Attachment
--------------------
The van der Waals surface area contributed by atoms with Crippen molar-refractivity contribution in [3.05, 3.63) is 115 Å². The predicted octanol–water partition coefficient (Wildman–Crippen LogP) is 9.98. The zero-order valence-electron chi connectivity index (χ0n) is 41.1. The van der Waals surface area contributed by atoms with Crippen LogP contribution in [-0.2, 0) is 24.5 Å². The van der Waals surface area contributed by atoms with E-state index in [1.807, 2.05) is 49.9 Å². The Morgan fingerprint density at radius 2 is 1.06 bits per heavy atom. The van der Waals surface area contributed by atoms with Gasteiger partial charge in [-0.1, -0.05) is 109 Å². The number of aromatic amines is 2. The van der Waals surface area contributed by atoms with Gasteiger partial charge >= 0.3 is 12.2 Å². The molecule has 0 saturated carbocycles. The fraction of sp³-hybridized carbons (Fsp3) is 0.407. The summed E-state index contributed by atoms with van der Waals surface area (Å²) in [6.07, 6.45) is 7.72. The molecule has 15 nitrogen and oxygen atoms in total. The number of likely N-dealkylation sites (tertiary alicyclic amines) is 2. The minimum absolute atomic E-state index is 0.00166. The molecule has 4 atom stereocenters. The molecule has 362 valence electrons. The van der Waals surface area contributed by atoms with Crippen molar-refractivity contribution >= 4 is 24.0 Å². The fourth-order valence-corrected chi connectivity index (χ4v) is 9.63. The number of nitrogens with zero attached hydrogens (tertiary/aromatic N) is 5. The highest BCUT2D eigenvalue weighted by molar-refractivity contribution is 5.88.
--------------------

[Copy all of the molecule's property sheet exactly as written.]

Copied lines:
The van der Waals surface area contributed by atoms with Crippen molar-refractivity contribution in [3.05, 3.63) is 115 Å². The predicted octanol–water partition coefficient (Wildman–Crippen LogP) is 9.98. The zero-order valence-electron chi connectivity index (χ0n) is 41.1. The van der Waals surface area contributed by atoms with Crippen LogP contribution in [-0.2, 0) is 24.5 Å². The van der Waals surface area contributed by atoms with E-state index in [1.807, 2.05) is 49.9 Å². The Morgan fingerprint density at radius 2 is 1.06 bits per heavy atom. The van der Waals surface area contributed by atoms with Gasteiger partial charge in [-0.1, -0.05) is 109 Å². The number of aromatic amines is 2. The van der Waals surface area contributed by atoms with Gasteiger partial charge >= 0.3 is 12.2 Å². The molecule has 0 saturated carbocycles. The fraction of sp³-hybridized carbons (Fsp3) is 0.407. The summed E-state index contributed by atoms with van der Waals surface area (Å²) in [6.07, 6.45) is 7.72. The molecule has 15 nitrogen and oxygen atoms in total. The number of likely N-dealkylation sites (tertiary alicyclic amines) is 2. The minimum absolute atomic E-state index is 0.00166. The molecule has 4 atom stereocenters. The molecule has 362 valence electrons. The van der Waals surface area contributed by atoms with Crippen molar-refractivity contribution >= 4 is 24.0 Å². The fourth-order valence-corrected chi connectivity index (χ4v) is 9.63. The number of nitrogens with zero attached hydrogens (tertiary/aromatic N) is 5. The highest BCUT2D eigenvalue weighted by molar-refractivity contribution is 5.88.